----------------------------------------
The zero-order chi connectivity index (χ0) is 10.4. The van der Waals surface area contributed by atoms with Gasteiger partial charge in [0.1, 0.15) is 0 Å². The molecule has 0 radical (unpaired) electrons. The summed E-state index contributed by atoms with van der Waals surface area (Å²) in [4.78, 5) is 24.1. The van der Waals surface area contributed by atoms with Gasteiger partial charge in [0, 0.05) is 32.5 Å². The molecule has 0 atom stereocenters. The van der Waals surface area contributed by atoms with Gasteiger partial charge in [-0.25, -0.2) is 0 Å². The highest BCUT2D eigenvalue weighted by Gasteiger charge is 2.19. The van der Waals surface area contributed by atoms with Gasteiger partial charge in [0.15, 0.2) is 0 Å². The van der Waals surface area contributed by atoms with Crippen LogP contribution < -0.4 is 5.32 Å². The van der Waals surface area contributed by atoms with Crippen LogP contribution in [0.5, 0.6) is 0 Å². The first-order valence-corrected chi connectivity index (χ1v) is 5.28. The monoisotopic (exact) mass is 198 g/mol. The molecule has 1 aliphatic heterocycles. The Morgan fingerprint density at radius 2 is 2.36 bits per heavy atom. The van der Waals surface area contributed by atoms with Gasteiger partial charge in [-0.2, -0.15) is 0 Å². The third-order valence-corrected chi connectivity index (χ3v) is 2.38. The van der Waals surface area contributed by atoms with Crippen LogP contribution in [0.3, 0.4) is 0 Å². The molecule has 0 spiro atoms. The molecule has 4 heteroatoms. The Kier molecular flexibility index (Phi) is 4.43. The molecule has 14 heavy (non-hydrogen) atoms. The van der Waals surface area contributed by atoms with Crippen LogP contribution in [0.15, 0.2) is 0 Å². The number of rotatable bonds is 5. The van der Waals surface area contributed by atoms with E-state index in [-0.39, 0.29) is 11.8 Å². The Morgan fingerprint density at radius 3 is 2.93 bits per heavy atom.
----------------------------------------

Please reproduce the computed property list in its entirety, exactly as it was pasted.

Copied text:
The zero-order chi connectivity index (χ0) is 10.4. The van der Waals surface area contributed by atoms with Gasteiger partial charge in [0.1, 0.15) is 0 Å². The molecule has 0 radical (unpaired) electrons. The summed E-state index contributed by atoms with van der Waals surface area (Å²) in [4.78, 5) is 24.1. The van der Waals surface area contributed by atoms with Gasteiger partial charge in [0, 0.05) is 32.5 Å². The molecule has 0 atom stereocenters. The van der Waals surface area contributed by atoms with Gasteiger partial charge in [-0.25, -0.2) is 0 Å². The highest BCUT2D eigenvalue weighted by Gasteiger charge is 2.19. The van der Waals surface area contributed by atoms with Gasteiger partial charge in [0.15, 0.2) is 0 Å². The van der Waals surface area contributed by atoms with Crippen LogP contribution < -0.4 is 5.32 Å². The van der Waals surface area contributed by atoms with Crippen LogP contribution in [0.5, 0.6) is 0 Å². The first-order valence-corrected chi connectivity index (χ1v) is 5.28. The monoisotopic (exact) mass is 198 g/mol. The molecule has 1 aliphatic heterocycles. The Morgan fingerprint density at radius 2 is 2.36 bits per heavy atom. The van der Waals surface area contributed by atoms with Gasteiger partial charge in [-0.2, -0.15) is 0 Å². The third-order valence-corrected chi connectivity index (χ3v) is 2.38. The van der Waals surface area contributed by atoms with Crippen LogP contribution in [0.3, 0.4) is 0 Å². The molecule has 0 spiro atoms. The molecule has 4 heteroatoms. The Kier molecular flexibility index (Phi) is 4.43. The molecule has 14 heavy (non-hydrogen) atoms. The van der Waals surface area contributed by atoms with Crippen LogP contribution in [0.15, 0.2) is 0 Å². The number of rotatable bonds is 5. The van der Waals surface area contributed by atoms with E-state index in [-0.39, 0.29) is 11.8 Å². The Morgan fingerprint density at radius 3 is 2.93 bits per heavy atom.